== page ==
Harold Shipman: Explore his crimes in this new documentary
BBC has an upcoming true crime documentary, which is scheduled to start next Monday. The docuseries The Shipman Files: A Very British Story will go in-depth about Harold Shipman’s killings.
Shipman was a general practitioner who graduated from the Leeds School of Medicine back in 1970. He is said to be one of the most prolific serial killers in modern history. Although he was charged for the death of fifteen people, later investigations suggest he actually killed over two hundred people throughout his career as a GP.
To prepare you for the upcoming docuseries here’s some basic information about Shipman’s killings. We’ll cover his last (and probably most popular) case – this won’t spoil the series for you. The BBC docuseries will focus on Shipman’s victims and interviews of their loved ones.
Kathleen Grundy was a wealthy senior who lived in Gee Cross, Hyde. She became the last victim of Harold Shipman, and her case led to the discovery of Shipman’s murders.
Grundy was a former mayoress of Hyde and used to campaign for the Community Health Council and Age Concern. It’s speculated she actually met Harold Shipman during a CHC meeting back in 1984.
Grundy was found dead on June 24, 1989, in her house. The last person to see her alive was Harold Shipman, who visited her to get a blood sample for a fictitious survey. Shipman declared her dead and registered her cause of death as “old age”.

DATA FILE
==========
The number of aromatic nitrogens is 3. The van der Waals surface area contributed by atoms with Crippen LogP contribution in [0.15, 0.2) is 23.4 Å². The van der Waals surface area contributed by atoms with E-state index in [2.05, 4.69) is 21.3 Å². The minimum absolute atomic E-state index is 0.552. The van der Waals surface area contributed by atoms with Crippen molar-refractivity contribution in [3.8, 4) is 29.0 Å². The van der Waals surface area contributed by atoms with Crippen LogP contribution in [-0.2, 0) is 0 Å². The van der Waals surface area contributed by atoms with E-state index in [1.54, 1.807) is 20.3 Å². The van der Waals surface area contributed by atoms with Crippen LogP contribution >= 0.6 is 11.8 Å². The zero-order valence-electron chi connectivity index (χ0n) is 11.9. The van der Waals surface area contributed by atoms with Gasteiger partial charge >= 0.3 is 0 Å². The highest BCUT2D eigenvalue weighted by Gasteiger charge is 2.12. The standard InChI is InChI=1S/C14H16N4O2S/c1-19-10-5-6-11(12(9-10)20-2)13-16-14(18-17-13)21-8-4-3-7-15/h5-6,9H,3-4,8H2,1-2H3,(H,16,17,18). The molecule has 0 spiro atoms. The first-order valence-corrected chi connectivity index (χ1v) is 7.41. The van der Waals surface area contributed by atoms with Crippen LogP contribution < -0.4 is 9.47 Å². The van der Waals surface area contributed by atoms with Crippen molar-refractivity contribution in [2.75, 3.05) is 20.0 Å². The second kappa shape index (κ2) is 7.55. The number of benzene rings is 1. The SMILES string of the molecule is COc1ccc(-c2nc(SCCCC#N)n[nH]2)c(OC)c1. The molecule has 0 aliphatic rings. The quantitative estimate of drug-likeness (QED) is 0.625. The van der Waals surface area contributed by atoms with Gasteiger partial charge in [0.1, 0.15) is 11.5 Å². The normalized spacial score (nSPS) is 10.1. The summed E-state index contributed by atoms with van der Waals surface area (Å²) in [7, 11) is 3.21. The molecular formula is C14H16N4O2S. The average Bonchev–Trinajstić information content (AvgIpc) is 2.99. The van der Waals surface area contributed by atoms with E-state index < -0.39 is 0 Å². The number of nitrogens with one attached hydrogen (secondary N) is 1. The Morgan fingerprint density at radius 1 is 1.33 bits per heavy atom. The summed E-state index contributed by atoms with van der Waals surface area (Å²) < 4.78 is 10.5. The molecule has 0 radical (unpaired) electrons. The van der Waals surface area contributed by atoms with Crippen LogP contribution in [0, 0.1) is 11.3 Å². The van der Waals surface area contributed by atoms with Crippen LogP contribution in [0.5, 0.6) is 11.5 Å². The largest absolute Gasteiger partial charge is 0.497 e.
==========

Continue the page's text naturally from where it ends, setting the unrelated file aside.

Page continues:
One of the red flags which caught the attention of the authorities was Grundy’s will. Angela Woodruff, Grundy’s daughter, thought there was something suspicious about her mother not leaving anything for her family.
Grundy’s will excluded her children and left everything to Shipman – over eight hundred thousand pounds! Given how Woodruff maintained a good relationship with her mother, she thought it was strange how Grundy hadn’t left anything for her grandchildren.
The police took action after Woodruff alerted them. After examining Grundy’s body, they discovered she had been administered diamorphine, in other words, heroin. Shipman was confronted, and he claimed Grundy suffered from an addiction to the drug, which was stated in Grundy’s medical record. However, it was later discovered Grundy’s records were edited after her death.
Aside from Grundy’s case, there was an unusual number of dead patients who were signed off by Shipman. The police found out his patients usually died in similar conditions, which eventually led to Shipman’s arrest & conviction. While only fifteen cases were confirmed at the time, more deaths were attributed to him later on.
Harold Shipman was arrested on September 7, 1998. After Grundy’s case, investigators discovered the other fifteen patients had died after being administered diamorphine. The police also found a typewriter (of the same kind as the one used to alter Grundy’s will) under Shipman’s belongings.
Shipman was found guilty and sentenced to a life sentence with a recommendation to never be released. This brought peace to the victims’ families; unfortunately, it didn’t last for long.
In 2004, Shipman took his own life in his cell. It’s rumored he committed suicide to leave the insurance money to his wife. The media’s reaction after his suicide was widely divided. Some felt the victims had been robbed of the justice they deserved. Others thought Shipman’s death meant good news. As a way to make it up to the victims, a memorial was opened in their honor in Hyde in 2005.
Shipman’s notorious killings affected medicine in Britain, as many doctors now avoid prescribing pain medication for fear of being accused of willingly killing their patients. If you want to know more about Harold Shipman’s killings, you can watch The Shipman Files: A Very British Story next week at 9:00 P.M.